Theater review: ‘The Lion in Winter’ by Brevard Little Theatre

WAR WOUNDS: Kai Elijah Hamilton, left, and Jennifer Memolo star as Henry II and Eleanor of Aquitaine in the award-winning play 'The Lion in Winter,' onstage at Brevard Little Theatre. Photo by Steve Rose

Holiday family get-togethers can often be fraught. Even the English monarchy has a rough yuletide, what with the plots to murder, stage a coup, annul a marriage, marry the mistress and imprison the sons — at least according to the dramatic comedy The Lion in Winter, staged by Brevard Little Theatre through Sunday, Dec. 16.

For the Plantagenet family in 1183 England, led by Henry II (portrayed by actor and Xpress contributor Kai Elijah Hamilton), the political is personal. They fight incessantly over who should inherit the throne once the king dies. He’s a worrisome 50-ish years old, which means he may have little time left to choose his male heir and keep his kingdom intact. His wife, the smart and politically savvy Eleanor of Aquitaine (Jennifer Memolo), knows the king better than anyone. The queen plots to thwart the king’s plans for succession and develops her own vision of who should rule: her favorite son, the menacing warrior, Richard (Garren Orr).

Director Jonathan Forrester describes The Lion in Winter as “a brilliantly written comedy/drama that is often compared in tone to Edward Albee’s Who’s Afraid of Virginia Woolf and Tracy Letts’ August: Osage County.” The crackling chemistry between Memolo and Hamilton, as they trade barbs and affectionate embraces, captures the love-hate relationship of their. Henry, never faithful, always putting his passions for others and his love of power above all other considerations, grudgingly reveals a respect for his formidable opponent: his wife. Eleanor has her own plans and, just like her husband, manipulates her sons in order to ensure that the most capable, yet ruthless, of her male offspring inherits the throne.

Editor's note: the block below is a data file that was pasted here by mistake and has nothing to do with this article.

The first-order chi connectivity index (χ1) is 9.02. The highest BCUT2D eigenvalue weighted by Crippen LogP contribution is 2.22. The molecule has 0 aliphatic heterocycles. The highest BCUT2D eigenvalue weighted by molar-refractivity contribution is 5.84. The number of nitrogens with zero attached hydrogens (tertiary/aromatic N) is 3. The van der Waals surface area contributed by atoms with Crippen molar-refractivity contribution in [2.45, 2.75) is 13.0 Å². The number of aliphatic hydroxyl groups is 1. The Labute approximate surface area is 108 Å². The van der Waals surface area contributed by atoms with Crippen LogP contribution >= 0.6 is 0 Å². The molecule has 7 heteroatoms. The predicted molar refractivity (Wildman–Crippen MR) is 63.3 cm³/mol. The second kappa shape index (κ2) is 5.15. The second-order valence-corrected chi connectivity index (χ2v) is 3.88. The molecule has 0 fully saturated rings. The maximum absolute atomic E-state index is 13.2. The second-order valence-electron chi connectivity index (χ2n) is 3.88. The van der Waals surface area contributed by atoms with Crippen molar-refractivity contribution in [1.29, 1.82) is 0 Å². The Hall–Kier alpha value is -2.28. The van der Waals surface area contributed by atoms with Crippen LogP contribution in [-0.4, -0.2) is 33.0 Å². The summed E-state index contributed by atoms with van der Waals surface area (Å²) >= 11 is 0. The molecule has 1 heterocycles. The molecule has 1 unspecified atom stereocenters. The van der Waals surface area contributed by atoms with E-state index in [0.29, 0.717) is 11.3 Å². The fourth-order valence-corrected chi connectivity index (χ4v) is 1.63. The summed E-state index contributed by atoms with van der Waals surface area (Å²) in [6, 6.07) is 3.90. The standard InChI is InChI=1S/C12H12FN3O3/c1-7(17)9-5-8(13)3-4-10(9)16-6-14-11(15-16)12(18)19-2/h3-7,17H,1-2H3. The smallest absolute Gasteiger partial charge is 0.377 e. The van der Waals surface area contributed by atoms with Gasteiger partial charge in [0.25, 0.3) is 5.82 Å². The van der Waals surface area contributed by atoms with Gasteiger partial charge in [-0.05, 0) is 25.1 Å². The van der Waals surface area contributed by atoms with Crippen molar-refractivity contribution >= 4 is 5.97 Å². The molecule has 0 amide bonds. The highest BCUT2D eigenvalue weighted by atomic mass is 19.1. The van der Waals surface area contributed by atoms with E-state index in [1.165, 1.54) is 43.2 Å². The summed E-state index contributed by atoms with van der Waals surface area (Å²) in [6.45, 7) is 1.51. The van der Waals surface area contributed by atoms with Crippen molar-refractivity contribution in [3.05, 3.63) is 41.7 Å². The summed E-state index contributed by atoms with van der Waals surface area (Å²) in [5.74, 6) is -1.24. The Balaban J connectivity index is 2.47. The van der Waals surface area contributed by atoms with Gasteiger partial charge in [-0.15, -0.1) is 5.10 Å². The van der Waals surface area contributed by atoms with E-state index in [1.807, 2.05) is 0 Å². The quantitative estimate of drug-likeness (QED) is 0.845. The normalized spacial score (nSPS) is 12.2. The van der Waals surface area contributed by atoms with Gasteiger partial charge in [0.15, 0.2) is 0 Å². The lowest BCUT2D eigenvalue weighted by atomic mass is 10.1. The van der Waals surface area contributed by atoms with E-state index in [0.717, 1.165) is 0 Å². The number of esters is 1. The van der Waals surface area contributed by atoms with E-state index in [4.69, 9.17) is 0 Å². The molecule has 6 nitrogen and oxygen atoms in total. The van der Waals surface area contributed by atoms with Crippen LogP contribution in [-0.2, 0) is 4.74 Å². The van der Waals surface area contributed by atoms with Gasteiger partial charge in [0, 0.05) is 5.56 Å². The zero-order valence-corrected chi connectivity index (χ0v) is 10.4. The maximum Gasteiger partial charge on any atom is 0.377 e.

The set design is marked by two levels — the upper castle rooms and the lower wine cellar. The castle rooms are arranged to highlight the interplay between warmth and darkness: warm hearth in the center, glowing torches on the walls, lights on a tree and a chessboard in a corner.

Once in a while, Henry or Eleanor glides over to the board and picks up a piece to mark their next move. Every conversation between them is a maneuver, a strategy meant to indicate that genuine feelings of love are weakness, and likely all statements are meant to advance the game.

In one masterful scene, the king and queen descend the stairs from the castle and present themselves to the public. With their regal, smiling faces in place for the crowd, they trade barbs while also keeping up appearances so that no one really knows the rot at the core.

The show’s energy hinges on the acting chops of Memolo and Hamilton to convey tenderness, passion, guile and charm. They are surrounded by a strong cast, which emphasizes the structure of the play around the power couple. The candor of the production, especially in regard to the sex lives of the queen, king, mistress Alais (Rachel Adams) and Prince Philip (Miles Rice), reminds the audience that all kinds of trysts and love affairs occurred in the past and today. The visage from afar may seem to be the heterosexual norm, but the truth is much more nuanced and reflective of reality.

WHAT: The Lion in Winter
WHERE: Brevard Little Theatre, American Legion Hall, 55 E. Jordan St., Brevard, thebrevardlittletheatre.org
WHEN: Through Sunday, Dec. 16. Fridays and Saturdays at 7:30 p.m., Sundays at 3 p.m. $6-$18

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About Patricia Furnish
Patricia Furnish is a North Carolina native who loves history, Spanish, and the visual arts. She is also a documentary filmmaker. Follow me @drpatriqua

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